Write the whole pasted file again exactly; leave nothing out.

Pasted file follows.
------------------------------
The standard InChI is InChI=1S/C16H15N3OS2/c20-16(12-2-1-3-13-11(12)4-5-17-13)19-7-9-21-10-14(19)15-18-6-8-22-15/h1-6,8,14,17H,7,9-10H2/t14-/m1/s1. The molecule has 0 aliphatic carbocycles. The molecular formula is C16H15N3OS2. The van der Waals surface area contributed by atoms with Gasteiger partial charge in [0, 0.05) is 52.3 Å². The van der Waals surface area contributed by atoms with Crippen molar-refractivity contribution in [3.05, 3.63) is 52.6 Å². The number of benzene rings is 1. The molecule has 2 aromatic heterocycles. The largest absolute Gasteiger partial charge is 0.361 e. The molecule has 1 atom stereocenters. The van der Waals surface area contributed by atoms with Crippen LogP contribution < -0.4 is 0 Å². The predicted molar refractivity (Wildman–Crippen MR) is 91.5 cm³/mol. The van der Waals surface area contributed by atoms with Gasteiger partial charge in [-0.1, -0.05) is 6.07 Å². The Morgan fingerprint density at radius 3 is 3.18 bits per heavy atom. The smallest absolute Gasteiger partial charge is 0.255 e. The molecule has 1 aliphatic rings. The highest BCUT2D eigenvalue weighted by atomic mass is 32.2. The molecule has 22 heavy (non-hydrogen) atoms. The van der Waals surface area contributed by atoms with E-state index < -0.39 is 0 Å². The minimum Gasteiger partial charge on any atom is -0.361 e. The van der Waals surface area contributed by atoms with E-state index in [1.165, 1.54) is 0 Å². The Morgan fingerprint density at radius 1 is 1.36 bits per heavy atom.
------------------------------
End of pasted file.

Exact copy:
The standard InChI is InChI=1S/C16H15N3OS2/c20-16(12-2-1-3-13-11(12)4-5-17-13)19-7-9-21-10-14(19)15-18-6-8-22-15/h1-6,8,14,17H,7,9-10H2/t14-/m1/s1. The molecule has 0 aliphatic carbocycles. The molecular formula is C16H15N3OS2. The van der Waals surface area contributed by atoms with Gasteiger partial charge in [0, 0.05) is 52.3 Å². The van der Waals surface area contributed by atoms with Crippen molar-refractivity contribution in [3.05, 3.63) is 52.6 Å². The number of benzene rings is 1. The molecule has 2 aromatic heterocycles. The largest absolute Gasteiger partial charge is 0.361 e. The molecule has 1 atom stereocenters. The van der Waals surface area contributed by atoms with Crippen LogP contribution < -0.4 is 0 Å². The predicted molar refractivity (Wildman–Crippen MR) is 91.5 cm³/mol. The van der Waals surface area contributed by atoms with Gasteiger partial charge in [-0.1, -0.05) is 6.07 Å². The Morgan fingerprint density at radius 3 is 3.18 bits per heavy atom. The smallest absolute Gasteiger partial charge is 0.255 e. The molecule has 1 aliphatic rings. The highest BCUT2D eigenvalue weighted by atomic mass is 32.2. The molecule has 22 heavy (non-hydrogen) atoms. The van der Waals surface area contributed by atoms with E-state index < -0.39 is 0 Å². The minimum Gasteiger partial charge on any atom is -0.361 e. The van der Waals surface area contributed by atoms with E-state index in [1.165, 1.54) is 0 Å². The Morgan fingerprint density at radius 1 is 1.36 bits per heavy atom.